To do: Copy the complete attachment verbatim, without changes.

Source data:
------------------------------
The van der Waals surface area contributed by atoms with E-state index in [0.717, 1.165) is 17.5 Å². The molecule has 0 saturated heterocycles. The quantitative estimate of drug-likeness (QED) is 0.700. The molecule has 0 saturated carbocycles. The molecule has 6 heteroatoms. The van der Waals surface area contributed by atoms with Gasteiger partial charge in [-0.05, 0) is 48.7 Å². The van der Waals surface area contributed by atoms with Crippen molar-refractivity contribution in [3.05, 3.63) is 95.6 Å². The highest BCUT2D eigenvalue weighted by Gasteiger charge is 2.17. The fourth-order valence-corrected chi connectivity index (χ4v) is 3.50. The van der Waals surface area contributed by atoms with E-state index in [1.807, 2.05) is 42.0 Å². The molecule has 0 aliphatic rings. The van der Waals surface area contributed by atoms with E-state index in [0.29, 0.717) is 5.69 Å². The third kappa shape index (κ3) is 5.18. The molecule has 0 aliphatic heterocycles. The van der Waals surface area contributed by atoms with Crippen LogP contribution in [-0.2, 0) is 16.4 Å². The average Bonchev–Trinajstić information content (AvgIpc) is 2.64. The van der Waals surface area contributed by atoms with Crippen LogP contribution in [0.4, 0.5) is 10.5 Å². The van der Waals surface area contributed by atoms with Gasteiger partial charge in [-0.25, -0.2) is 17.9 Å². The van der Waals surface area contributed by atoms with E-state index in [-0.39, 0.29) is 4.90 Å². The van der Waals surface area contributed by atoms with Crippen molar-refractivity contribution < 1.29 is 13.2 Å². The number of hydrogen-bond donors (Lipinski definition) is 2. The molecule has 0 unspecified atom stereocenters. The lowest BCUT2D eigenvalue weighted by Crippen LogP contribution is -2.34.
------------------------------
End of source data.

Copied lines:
The van der Waals surface area contributed by atoms with E-state index in [0.717, 1.165) is 17.5 Å². The molecule has 0 saturated heterocycles. The quantitative estimate of drug-likeness (QED) is 0.700. The molecule has 0 saturated carbocycles. The molecule has 6 heteroatoms. The van der Waals surface area contributed by atoms with Gasteiger partial charge in [-0.05, 0) is 48.7 Å². The van der Waals surface area contributed by atoms with Crippen molar-refractivity contribution in [3.05, 3.63) is 95.6 Å². The highest BCUT2D eigenvalue weighted by Gasteiger charge is 2.17. The fourth-order valence-corrected chi connectivity index (χ4v) is 3.50. The van der Waals surface area contributed by atoms with E-state index in [1.807, 2.05) is 42.0 Å². The molecule has 0 aliphatic rings. The van der Waals surface area contributed by atoms with E-state index in [0.29, 0.717) is 5.69 Å². The third kappa shape index (κ3) is 5.18. The molecule has 0 aliphatic heterocycles. The van der Waals surface area contributed by atoms with Crippen LogP contribution in [-0.2, 0) is 16.4 Å². The average Bonchev–Trinajstić information content (AvgIpc) is 2.64. The van der Waals surface area contributed by atoms with Crippen LogP contribution in [0.4, 0.5) is 10.5 Å². The van der Waals surface area contributed by atoms with Gasteiger partial charge in [-0.25, -0.2) is 17.9 Å². The van der Waals surface area contributed by atoms with E-state index in [-0.39, 0.29) is 4.90 Å². The van der Waals surface area contributed by atoms with Crippen molar-refractivity contribution < 1.29 is 13.2 Å². The number of hydrogen-bond donors (Lipinski definition) is 2. The molecule has 0 unspecified atom stereocenters. The lowest BCUT2D eigenvalue weighted by Crippen LogP contribution is -2.34.